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Valar Qringaomis

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Monday, February 29, 2016

Privacy and ERP II

The award of ERP II, the next generation Electronic Road Pricing which will track vehicles' locations by satellite, has raised questions about privacy, which are glibly dismissed by some .

Here are some common objections and responses to them:

Google, Facebook and your Telco are already tracking you. So this is nothing.

You can opt out of Facebook (not have an account), Google (not have an account/use privacy software) or phone tracking (don't have a phone, or turn it off).

You can't opt out of ERPII.

You can give Facebook or Google false information if you're worried about privacy. Many people do that.

If you give the government false information you will go to jail.

The Singaporean Government is Benevolent and will not Abuse this ability to track vehicles

Google's motto is "Don't be evil".

The Singapore government's motto can be summarised as "I am often accused of interfering in the private lives of citizens. Yes, if I did not, had I not done that, we wouldn't be here today. And I say without the slightest remorse, that we wouldn't be here, we would not have made economic progress, if we had not intervened on very personal matters - who your neighbour is, how you live, the noise you make, how you spit, or what language you use. We decide what is right. Never mind what the people think".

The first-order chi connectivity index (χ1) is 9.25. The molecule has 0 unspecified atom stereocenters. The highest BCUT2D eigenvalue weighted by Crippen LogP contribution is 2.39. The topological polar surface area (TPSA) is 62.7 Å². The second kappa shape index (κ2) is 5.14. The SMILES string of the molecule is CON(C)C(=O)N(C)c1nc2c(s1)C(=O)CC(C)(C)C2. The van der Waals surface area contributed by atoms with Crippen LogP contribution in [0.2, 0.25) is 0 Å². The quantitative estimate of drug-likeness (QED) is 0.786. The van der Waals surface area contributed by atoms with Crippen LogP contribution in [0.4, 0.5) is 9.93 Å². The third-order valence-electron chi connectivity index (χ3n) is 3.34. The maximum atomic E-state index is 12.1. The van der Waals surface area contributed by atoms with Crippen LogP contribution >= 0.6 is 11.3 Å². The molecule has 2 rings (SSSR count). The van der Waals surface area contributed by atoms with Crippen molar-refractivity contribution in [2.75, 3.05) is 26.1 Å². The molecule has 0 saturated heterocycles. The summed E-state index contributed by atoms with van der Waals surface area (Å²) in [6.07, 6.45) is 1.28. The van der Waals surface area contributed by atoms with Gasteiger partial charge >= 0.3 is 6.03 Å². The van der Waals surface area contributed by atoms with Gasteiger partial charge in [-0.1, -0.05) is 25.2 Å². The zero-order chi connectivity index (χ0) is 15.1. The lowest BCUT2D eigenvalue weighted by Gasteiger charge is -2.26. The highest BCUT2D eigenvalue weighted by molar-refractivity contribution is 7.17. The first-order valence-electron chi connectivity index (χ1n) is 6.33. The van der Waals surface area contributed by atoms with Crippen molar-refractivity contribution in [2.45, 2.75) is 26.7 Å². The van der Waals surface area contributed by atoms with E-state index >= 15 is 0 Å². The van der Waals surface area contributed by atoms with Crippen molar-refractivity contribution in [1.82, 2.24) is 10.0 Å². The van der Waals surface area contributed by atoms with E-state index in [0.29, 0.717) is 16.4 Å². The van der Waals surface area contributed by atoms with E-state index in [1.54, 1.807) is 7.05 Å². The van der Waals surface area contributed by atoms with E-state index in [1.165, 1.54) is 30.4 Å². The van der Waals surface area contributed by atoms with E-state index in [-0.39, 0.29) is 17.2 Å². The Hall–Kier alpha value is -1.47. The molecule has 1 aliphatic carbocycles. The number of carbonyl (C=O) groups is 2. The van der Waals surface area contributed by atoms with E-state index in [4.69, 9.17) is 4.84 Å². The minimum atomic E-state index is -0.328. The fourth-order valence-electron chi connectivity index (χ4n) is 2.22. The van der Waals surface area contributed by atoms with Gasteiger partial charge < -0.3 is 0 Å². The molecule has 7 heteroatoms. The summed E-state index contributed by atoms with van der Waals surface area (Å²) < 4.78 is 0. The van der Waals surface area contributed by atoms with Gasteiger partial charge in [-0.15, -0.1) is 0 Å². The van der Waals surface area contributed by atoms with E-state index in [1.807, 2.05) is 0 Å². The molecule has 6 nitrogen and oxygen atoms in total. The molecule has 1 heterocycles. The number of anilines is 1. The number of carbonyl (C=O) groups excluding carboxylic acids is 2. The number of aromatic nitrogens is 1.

Which motto do you trust more?

Furthermore, if after the system is installed the PAP falls from power and a rogue government comes to power, what if they abuse the system?

In addition, CCTVs were installed in MRT stations with the claim that it was for security purposes.

Today they're mostly used to catch people for eating.

What does that say?

Even if the information is not strictly abused, it is used for purposes other than its original justifications.

If you haven't done anything wrong, you have nothing to fear

If I take an upskirt video of a woman for personal consumption but she doesn't notice and I never show it to anyone, have I done something wrong? Is there some harm done to her?

If the government reads my personal email to my wife but I and my wife don't know and the government never tells anyone, has it done anything wrong? Is there some harm done to me and my wife?


In any event, Singaporeans approach to privacy is notable.

When ERP II was first announced I surveyed the ground reaction in online forums frequented by ordinary Singaporeans, and lots of people were complaining... but they were all complaining that this was just another way for the government to earn money.

No one complained about privacy.

Singaporeans don't care about privacy.
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